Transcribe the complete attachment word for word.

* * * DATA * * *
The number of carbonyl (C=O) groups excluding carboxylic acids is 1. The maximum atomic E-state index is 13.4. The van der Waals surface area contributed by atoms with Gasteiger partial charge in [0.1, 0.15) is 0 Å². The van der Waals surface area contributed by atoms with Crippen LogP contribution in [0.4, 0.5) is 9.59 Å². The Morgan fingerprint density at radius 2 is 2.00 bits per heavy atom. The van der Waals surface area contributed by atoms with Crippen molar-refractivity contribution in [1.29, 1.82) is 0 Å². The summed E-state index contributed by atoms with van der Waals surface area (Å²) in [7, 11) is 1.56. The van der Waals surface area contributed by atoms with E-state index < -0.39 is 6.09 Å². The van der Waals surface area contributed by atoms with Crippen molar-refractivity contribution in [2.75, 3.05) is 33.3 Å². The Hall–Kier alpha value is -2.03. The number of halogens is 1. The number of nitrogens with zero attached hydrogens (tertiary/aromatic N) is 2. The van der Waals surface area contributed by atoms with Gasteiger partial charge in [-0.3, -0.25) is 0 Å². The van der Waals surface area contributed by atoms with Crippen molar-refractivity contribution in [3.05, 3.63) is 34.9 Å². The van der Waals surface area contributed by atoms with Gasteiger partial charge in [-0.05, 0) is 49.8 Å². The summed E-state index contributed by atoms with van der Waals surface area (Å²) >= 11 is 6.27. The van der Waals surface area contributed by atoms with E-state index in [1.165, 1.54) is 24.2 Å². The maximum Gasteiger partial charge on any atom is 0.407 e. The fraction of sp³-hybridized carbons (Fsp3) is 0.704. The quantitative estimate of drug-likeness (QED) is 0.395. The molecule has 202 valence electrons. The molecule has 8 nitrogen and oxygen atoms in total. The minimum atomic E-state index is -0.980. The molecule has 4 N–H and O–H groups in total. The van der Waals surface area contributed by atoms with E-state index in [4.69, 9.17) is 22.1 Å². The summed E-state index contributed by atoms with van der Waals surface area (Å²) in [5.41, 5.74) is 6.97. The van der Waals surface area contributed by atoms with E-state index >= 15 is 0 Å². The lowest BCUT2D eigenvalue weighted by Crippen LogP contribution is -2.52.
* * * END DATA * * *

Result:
The number of carbonyl (C=O) groups excluding carboxylic acids is 1. The maximum atomic E-state index is 13.4. The van der Waals surface area contributed by atoms with Gasteiger partial charge in [0.1, 0.15) is 0 Å². The van der Waals surface area contributed by atoms with Crippen LogP contribution in [0.4, 0.5) is 9.59 Å². The Morgan fingerprint density at radius 2 is 2.00 bits per heavy atom. The van der Waals surface area contributed by atoms with Crippen molar-refractivity contribution in [1.29, 1.82) is 0 Å². The summed E-state index contributed by atoms with van der Waals surface area (Å²) in [7, 11) is 1.56. The van der Waals surface area contributed by atoms with E-state index < -0.39 is 6.09 Å². The van der Waals surface area contributed by atoms with Crippen molar-refractivity contribution in [2.75, 3.05) is 33.3 Å². The Hall–Kier alpha value is -2.03. The number of halogens is 1. The number of nitrogens with zero attached hydrogens (tertiary/aromatic N) is 2. The van der Waals surface area contributed by atoms with Gasteiger partial charge in [-0.3, -0.25) is 0 Å². The van der Waals surface area contributed by atoms with Crippen molar-refractivity contribution in [3.05, 3.63) is 34.9 Å². The van der Waals surface area contributed by atoms with Gasteiger partial charge in [-0.05, 0) is 49.8 Å². The summed E-state index contributed by atoms with van der Waals surface area (Å²) >= 11 is 6.27. The van der Waals surface area contributed by atoms with E-state index in [1.165, 1.54) is 24.2 Å². The maximum Gasteiger partial charge on any atom is 0.407 e. The fraction of sp³-hybridized carbons (Fsp3) is 0.704. The quantitative estimate of drug-likeness (QED) is 0.395. The molecule has 202 valence electrons. The molecule has 8 nitrogen and oxygen atoms in total. The minimum atomic E-state index is -0.980. The molecule has 4 N–H and O–H groups in total. The van der Waals surface area contributed by atoms with E-state index in [4.69, 9.17) is 22.1 Å². The summed E-state index contributed by atoms with van der Waals surface area (Å²) in [5.41, 5.74) is 6.97. The van der Waals surface area contributed by atoms with E-state index >= 15 is 0 Å². The lowest BCUT2D eigenvalue weighted by Crippen LogP contribution is -2.52.